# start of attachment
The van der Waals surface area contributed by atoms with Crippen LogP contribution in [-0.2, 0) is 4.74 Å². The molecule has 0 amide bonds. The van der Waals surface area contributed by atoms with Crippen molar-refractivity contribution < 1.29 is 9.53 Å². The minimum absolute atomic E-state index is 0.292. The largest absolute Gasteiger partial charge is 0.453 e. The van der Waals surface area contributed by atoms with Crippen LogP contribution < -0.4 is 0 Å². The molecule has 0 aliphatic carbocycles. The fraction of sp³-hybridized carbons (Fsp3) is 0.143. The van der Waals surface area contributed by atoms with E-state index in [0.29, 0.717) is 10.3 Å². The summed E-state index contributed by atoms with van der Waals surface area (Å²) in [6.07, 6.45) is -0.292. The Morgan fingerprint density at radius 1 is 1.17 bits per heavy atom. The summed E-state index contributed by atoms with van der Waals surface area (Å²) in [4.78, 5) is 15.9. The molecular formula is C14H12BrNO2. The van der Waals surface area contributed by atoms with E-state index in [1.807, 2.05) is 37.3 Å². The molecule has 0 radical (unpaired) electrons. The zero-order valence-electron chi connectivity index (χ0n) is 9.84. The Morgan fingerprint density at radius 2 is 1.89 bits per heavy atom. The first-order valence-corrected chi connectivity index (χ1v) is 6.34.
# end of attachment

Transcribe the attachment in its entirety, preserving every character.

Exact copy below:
The van der Waals surface area contributed by atoms with Crippen LogP contribution in [-0.2, 0) is 4.74 Å². The molecule has 0 amide bonds. The van der Waals surface area contributed by atoms with Crippen molar-refractivity contribution < 1.29 is 9.53 Å². The minimum absolute atomic E-state index is 0.292. The largest absolute Gasteiger partial charge is 0.453 e. The van der Waals surface area contributed by atoms with Crippen LogP contribution < -0.4 is 0 Å². The molecule has 0 aliphatic carbocycles. The fraction of sp³-hybridized carbons (Fsp3) is 0.143. The van der Waals surface area contributed by atoms with E-state index in [0.29, 0.717) is 10.3 Å². The summed E-state index contributed by atoms with van der Waals surface area (Å²) in [6.07, 6.45) is -0.292. The Morgan fingerprint density at radius 1 is 1.17 bits per heavy atom. The summed E-state index contributed by atoms with van der Waals surface area (Å²) in [4.78, 5) is 15.9. The molecular formula is C14H12BrNO2. The van der Waals surface area contributed by atoms with E-state index in [1.807, 2.05) is 37.3 Å². The molecule has 0 radical (unpaired) electrons. The zero-order valence-electron chi connectivity index (χ0n) is 9.84. The Morgan fingerprint density at radius 2 is 1.89 bits per heavy atom. The first-order valence-corrected chi connectivity index (χ1v) is 6.34.